More stock splits likely this year, experts say

Andrew Leckey

March 17, 1993|By Andrew Leckey | Andrew Leckey,Tribune Media Services

Stock-split watchers, be on the alert. Experts predict that the number of stock splits in this year of economic recovery will exceed the 159 posted last year and could well beat the record 225 in 1983.

Already, firms like Wal-Mart Stores, Home Depot and International Game Technology have taken the plunge.

Technically, a stock split, in which an investor sees the number of his shares increase, is a non-event. The investor winds up owning more shares in the typical 2-for-1 or 3-for-2 split voted by a company's board. But the value of the holdings is the same as before that split. You simply own more shares of a stock that is priced lower.

Emotionally, however, there is a great deal to like about a split and the attention it grabs. The lower stock price makes the shares more attractive to a wider group of investors. A study by the New York Stock Exchange found that the average price after a stock split is $40 a share. Most investors prefer to buy a round lot of 100 shares; a lower price makes shares more affordable.

The stock price generally rises when a split is announced, falls just before the actual split and then starts rising shortly thereafter.

Proof that a split is considered positive is the fact that so many investors are dying to find out where the next split will occur.

Splits usually indicate that a company is doing well, its earnings are progressing and its stock has run up in price. An increase in the cash dividend frequently accompanies a split.

"While it's important to examine underlying fundamentals of a stock about to split rather than buying it solely on the split issue, the company is obviously making progress or it would not split," observed Joseph Tigue, managing editor of Standard & Poor's Outlook.

Among potential stock-splitting firms this year whose stocks are a fine investment, according to the Outlook, are American International Group, Synovus Financial, Dun & Bradstreet, Golden West Financial, Martin Marietta and Schering-Plough.

Some splits are fairly predictable.

"The price of Coca-Cola Co. will rarely get to $100 a share before a split is announced, because over the years that philosophy has virtually become company policy," said Mark Spellman, of C. J. Lawrence Inc. "Analysts in the business for a number of years pick up on company trends in stock splitting."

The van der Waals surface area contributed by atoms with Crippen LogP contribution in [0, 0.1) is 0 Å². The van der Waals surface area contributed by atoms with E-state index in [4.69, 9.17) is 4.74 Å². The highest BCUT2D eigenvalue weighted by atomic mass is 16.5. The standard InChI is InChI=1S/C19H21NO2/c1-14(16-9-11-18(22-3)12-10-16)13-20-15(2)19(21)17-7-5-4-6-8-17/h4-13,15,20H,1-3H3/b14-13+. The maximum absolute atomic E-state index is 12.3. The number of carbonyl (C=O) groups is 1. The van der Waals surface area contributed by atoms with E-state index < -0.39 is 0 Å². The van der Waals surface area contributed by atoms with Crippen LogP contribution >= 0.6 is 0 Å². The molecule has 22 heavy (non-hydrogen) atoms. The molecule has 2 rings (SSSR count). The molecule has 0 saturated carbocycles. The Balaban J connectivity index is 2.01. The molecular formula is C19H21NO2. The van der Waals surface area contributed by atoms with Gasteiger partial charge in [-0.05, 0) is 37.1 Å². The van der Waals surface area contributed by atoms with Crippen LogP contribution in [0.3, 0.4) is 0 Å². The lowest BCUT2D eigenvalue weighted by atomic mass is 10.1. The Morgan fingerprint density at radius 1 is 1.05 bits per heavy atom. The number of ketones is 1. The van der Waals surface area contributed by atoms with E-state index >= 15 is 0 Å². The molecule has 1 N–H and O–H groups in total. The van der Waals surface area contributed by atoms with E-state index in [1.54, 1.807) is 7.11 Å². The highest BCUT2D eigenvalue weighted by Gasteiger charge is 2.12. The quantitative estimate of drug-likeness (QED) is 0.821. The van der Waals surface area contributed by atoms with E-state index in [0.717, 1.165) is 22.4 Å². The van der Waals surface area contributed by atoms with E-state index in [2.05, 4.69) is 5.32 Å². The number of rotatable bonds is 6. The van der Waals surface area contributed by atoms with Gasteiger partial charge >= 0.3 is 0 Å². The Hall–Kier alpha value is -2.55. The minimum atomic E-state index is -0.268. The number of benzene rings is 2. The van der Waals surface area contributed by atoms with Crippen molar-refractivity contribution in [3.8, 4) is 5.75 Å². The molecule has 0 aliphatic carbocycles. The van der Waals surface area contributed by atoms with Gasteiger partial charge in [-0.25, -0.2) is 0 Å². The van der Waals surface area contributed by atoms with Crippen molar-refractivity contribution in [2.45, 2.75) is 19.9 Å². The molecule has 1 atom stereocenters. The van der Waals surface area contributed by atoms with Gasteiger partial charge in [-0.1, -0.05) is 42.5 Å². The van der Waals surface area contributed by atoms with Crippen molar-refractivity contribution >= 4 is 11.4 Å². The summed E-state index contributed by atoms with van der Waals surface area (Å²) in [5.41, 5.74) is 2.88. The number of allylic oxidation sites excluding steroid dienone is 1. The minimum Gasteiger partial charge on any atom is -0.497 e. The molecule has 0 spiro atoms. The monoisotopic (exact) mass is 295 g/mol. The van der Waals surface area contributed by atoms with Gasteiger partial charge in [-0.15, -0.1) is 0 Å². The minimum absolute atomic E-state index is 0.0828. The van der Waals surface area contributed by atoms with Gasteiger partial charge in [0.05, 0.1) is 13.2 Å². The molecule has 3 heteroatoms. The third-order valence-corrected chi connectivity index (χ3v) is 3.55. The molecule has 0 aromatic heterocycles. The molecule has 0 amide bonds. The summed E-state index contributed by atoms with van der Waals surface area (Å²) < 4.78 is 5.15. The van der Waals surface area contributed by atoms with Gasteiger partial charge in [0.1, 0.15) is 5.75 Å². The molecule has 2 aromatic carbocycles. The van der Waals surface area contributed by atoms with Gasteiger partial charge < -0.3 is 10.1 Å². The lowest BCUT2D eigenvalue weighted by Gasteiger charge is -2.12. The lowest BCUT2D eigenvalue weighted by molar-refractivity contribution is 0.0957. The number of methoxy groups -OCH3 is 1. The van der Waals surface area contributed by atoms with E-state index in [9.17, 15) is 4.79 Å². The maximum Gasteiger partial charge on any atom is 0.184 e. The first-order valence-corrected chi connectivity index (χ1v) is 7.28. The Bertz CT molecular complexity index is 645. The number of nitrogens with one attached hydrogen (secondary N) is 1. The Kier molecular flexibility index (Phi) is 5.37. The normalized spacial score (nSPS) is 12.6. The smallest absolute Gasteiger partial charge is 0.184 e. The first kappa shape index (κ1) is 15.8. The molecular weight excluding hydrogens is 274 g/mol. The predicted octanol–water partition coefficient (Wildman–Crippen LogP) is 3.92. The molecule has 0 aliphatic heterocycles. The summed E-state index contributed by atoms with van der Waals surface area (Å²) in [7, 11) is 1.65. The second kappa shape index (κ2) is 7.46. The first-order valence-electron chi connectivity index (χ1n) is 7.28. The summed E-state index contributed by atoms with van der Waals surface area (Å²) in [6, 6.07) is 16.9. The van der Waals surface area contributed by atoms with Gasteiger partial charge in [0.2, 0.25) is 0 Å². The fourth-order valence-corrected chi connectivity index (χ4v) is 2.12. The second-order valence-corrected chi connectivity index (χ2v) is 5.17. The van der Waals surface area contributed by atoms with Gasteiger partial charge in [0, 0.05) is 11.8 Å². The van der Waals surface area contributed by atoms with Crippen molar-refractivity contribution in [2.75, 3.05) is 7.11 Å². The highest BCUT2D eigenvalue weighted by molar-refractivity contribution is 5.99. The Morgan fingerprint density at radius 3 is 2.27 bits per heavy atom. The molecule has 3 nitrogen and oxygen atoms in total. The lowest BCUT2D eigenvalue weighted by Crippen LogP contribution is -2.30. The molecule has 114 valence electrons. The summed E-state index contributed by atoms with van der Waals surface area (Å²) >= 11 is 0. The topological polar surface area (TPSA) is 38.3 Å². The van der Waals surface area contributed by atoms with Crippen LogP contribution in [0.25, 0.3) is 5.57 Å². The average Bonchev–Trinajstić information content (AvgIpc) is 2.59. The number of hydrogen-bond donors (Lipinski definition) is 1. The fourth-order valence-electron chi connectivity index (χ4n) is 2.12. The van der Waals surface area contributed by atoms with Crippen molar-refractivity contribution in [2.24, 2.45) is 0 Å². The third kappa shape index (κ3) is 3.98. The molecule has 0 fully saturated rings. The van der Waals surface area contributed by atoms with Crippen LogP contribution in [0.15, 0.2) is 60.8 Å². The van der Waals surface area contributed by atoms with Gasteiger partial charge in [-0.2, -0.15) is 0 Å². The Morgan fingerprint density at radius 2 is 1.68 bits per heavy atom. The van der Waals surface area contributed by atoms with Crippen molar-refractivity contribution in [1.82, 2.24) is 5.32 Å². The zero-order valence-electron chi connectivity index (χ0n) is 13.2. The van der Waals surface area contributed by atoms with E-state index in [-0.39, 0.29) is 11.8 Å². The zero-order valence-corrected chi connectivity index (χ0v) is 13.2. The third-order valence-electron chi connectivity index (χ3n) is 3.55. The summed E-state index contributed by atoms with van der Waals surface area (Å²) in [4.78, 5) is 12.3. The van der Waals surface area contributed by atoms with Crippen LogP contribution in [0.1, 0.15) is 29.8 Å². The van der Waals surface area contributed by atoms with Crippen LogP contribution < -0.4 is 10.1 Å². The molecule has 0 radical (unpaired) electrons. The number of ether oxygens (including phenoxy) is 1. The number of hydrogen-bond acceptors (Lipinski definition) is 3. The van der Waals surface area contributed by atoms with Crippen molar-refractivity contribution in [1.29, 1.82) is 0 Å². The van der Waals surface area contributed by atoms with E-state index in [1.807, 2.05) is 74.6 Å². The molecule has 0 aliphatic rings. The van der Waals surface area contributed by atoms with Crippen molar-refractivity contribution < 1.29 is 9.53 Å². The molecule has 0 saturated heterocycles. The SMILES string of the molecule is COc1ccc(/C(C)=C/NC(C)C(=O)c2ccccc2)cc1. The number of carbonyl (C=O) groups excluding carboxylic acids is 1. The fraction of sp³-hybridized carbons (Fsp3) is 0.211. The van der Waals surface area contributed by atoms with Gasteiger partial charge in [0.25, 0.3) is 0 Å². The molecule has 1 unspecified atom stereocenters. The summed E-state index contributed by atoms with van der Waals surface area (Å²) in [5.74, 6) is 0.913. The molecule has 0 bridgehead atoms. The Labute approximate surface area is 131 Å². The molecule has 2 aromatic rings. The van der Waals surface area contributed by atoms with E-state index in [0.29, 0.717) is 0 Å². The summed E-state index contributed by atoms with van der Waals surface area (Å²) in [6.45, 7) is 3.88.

Some quality companies prefer the greater exclusivity of a higher stock price, as evidenced by the likes of Berkshire Hathaway, now about $12,000 a share, with no sign of a split in sight.

"Berkshire Hathaway, run by Warren Buffet, believes in long-term ownership of its stock, and that high stock price assures that it won't be traded as actively as lower-priced shares," said David Shulman of Salomon Brothers Inc.

Splits are loosely tied to the economy.

"Though the overall economy may be weak, certain industries and stocks will have done well," said John Markese, president of the

American Association of Individual Investors. "The fact that the stock market is volatile doesn't really have a lot of bearing on whether or not certain stocks will split."

These days, the price difference for buying odd lots of less than 100 shares has been reduced so that the dollar value of the transaction is what primarily dictates the brokerage costs, said Markese. But investors still prefer to buy stocks in the $30- to $50-a-share range.

"Research shows companies split their shares because they're trying to announce that times are going to be better," said Eugene Fama, professor of finance at the University of Chicago Graduate School of Business.

"However, more than half of the stock in a given company is now held by institutions such as mutual funds and pension plans which trade in really big lots, so the price of a share should be irrelevant."

Other firms that Outlook expects will split stock this year include Anheuser-Busch, Aon, CSX, King World Productions, Motorola, Promus and Safeco.

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